A provincial government traffic assessment predicts a congestion nightmare on the Alex Fraser Bridge if a George Massey Tunnel bridge replacement is tolled and pushes drivers to free alternatives.

While the documents predict traffic will improve on the new tolled crossing, the spillover from drivers avoiding the toll will result in tens of thousands more vehicles using the Alex Fraser Bridge in the near future.

“If it looks bad today it will be way worse in the future,” said Langley City Coun. Nathan Pachal. “That means more congestion, more delays to get on the bridge, and more variability on commute times.”

The assessment measures the current traffic on the Alex Fraser Bridge at 107,000 vehicles a day. If no new bridge is built, it’s estimated the growth in the region will push the traffic to 120,000 vehicles a day in 2045.

But with a new, $3.5-billion Massey Bridge in place, the load on the Alex Fraser Bridge would increase to 140,000 cars a day – a 30 per cent increase compared to today.

This is “primarily because of off-peak diversion from the tolled facility to the untolled facility,” the report says.

The B.C. Trucking Association says the Alex Fraser Bridge is already at 90 per cent, and increasing traffic that much more would put it way over capacity.

“If it rises by 30 per cent we’ll be over capacity. Traffic will be extremely slow and if anything happens on the bridge we’re coming to a standstill,” said the association’s Louise Yako.

This is a similar dynamic to what surprised highway planners on the Port Mann Bridge: rather than paying the $3.15 toll to cross the Port Mann Bridge, many drivers opted for the free alternative of the Pattullo Bridge.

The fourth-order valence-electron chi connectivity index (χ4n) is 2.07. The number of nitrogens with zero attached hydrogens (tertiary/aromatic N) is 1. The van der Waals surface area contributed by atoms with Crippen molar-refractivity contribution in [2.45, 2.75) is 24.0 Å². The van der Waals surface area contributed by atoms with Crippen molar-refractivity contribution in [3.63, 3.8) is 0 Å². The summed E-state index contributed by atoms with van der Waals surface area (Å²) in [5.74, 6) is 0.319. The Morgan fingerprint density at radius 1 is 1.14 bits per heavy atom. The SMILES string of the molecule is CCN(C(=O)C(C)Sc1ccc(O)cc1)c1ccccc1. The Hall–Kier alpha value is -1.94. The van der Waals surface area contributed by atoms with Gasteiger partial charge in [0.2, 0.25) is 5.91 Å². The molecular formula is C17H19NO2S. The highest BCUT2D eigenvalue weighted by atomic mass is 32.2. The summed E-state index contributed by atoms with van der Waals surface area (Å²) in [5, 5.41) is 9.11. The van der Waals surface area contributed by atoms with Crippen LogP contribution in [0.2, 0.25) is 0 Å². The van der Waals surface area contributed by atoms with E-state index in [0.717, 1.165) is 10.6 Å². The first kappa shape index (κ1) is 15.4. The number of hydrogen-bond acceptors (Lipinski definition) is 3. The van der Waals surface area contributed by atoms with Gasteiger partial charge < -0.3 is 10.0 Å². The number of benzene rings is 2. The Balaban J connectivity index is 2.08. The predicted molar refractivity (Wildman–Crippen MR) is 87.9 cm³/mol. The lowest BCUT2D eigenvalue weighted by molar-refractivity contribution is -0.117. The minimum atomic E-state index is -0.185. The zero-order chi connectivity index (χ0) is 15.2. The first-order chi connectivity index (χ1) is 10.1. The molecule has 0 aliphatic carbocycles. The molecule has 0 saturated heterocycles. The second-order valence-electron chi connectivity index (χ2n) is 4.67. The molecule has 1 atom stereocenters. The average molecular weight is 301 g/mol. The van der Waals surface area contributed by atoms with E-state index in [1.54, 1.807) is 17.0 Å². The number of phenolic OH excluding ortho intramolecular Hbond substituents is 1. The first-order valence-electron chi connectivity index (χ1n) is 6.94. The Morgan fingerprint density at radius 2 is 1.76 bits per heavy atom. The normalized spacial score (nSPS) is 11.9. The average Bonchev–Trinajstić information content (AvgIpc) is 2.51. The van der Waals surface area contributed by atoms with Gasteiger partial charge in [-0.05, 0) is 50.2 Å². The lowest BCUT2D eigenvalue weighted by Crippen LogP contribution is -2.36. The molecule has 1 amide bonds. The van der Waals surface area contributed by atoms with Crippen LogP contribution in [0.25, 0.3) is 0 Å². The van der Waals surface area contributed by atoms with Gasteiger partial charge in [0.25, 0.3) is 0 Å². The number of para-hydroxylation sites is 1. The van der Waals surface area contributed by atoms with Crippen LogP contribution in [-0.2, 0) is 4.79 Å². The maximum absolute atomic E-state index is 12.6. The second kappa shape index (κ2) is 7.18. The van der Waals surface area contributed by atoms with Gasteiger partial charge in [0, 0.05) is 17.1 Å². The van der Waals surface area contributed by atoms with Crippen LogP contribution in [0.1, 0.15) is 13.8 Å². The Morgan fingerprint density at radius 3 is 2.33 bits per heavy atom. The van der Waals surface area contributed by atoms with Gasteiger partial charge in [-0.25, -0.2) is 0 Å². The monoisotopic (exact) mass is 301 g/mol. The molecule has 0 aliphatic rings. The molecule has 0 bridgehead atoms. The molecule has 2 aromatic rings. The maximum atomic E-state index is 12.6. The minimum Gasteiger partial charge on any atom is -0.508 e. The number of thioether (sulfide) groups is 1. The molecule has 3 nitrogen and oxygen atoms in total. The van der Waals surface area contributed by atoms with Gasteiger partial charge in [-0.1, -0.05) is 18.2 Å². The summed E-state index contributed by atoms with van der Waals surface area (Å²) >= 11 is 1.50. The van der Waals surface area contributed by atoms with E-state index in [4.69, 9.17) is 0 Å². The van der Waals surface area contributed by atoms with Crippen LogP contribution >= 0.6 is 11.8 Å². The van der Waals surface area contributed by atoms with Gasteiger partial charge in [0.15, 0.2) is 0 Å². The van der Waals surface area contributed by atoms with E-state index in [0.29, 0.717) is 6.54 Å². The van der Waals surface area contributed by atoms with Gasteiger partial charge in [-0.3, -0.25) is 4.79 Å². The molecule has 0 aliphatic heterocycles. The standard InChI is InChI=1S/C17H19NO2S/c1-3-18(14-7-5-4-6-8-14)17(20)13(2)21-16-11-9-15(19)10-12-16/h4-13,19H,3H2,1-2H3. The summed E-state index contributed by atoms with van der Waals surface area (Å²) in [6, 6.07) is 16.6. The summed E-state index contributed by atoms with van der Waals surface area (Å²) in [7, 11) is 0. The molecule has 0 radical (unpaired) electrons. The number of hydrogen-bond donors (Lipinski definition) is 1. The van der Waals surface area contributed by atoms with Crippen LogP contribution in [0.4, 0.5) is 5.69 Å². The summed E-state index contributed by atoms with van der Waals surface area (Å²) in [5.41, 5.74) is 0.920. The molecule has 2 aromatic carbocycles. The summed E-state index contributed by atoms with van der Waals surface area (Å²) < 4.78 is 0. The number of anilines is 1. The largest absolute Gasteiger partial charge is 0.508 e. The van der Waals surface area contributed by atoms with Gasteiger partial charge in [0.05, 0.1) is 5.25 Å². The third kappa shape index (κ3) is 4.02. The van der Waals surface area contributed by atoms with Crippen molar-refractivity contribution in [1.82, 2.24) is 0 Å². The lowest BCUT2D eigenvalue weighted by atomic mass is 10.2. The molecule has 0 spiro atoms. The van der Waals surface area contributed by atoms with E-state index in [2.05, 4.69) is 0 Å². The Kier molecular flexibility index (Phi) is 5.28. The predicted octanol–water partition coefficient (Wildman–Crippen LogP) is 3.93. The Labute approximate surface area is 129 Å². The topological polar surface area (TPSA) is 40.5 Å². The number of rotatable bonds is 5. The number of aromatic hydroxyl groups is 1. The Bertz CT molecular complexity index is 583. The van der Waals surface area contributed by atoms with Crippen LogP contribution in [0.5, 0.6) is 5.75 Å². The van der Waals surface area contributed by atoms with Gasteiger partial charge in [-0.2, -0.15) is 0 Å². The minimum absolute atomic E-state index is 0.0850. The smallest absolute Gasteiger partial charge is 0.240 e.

That’s one factor that has caused the bridge to report stunning losses: $82.5 million in the fiscal year of 2015-16, according to the Transportation Investment Corporation, which is a crown corporation that operates the span.

Right now, it’s provincial government policy to always offer drivers a free alternative. It’s not yet clear what the tolls would be on the George Massey crossing.

The Ministry of Transportation told CTV News that despite the gloomy traffic predictions, the provincial government plans to move ahead anyway.

“The B.C. government is moving ahead with the plan to replace the new bridge a well as associated Highway 99 improvements,” a spokesperson wrote. She added the government is working on a new interchange at Highway 91 and 72 Avenue in Delta, which could cut congestion.

The traffic assessment also pointed out that the Oak Street Bridge traffic has reduced to 2005 levels after commuters were given the option of the parallel Canada Line.

“Since commuters have adjusted to the introduction of the Canada Line, vehicle volumes have adjusted to the introduction of the Canada Line, vehicle volumes on the Oak Street Bridge have been declining year over year, particularly on weekdays,” the report says.

Pachal called a decision to spend $3.5-billion on a bridge that may not recoup its construction cost through tolls “insane.”

He said a plan to charge drivers for the roads they use is the only way to reduce congestion across the board.

“The region’s been calling for a comprehensive road pricing strategy,” he said. “You can’t build your way out of congestion – that’s been shown in city after city in the world.”

And increasing public transit as proposed by Metro Vancouver’s mayors to get people out of their cars should be the first option, he said.

“For $3.5 billion, we get one bridge, or half of the mayors’ transit plan, and I know what I would go for if I had the choice,” he said.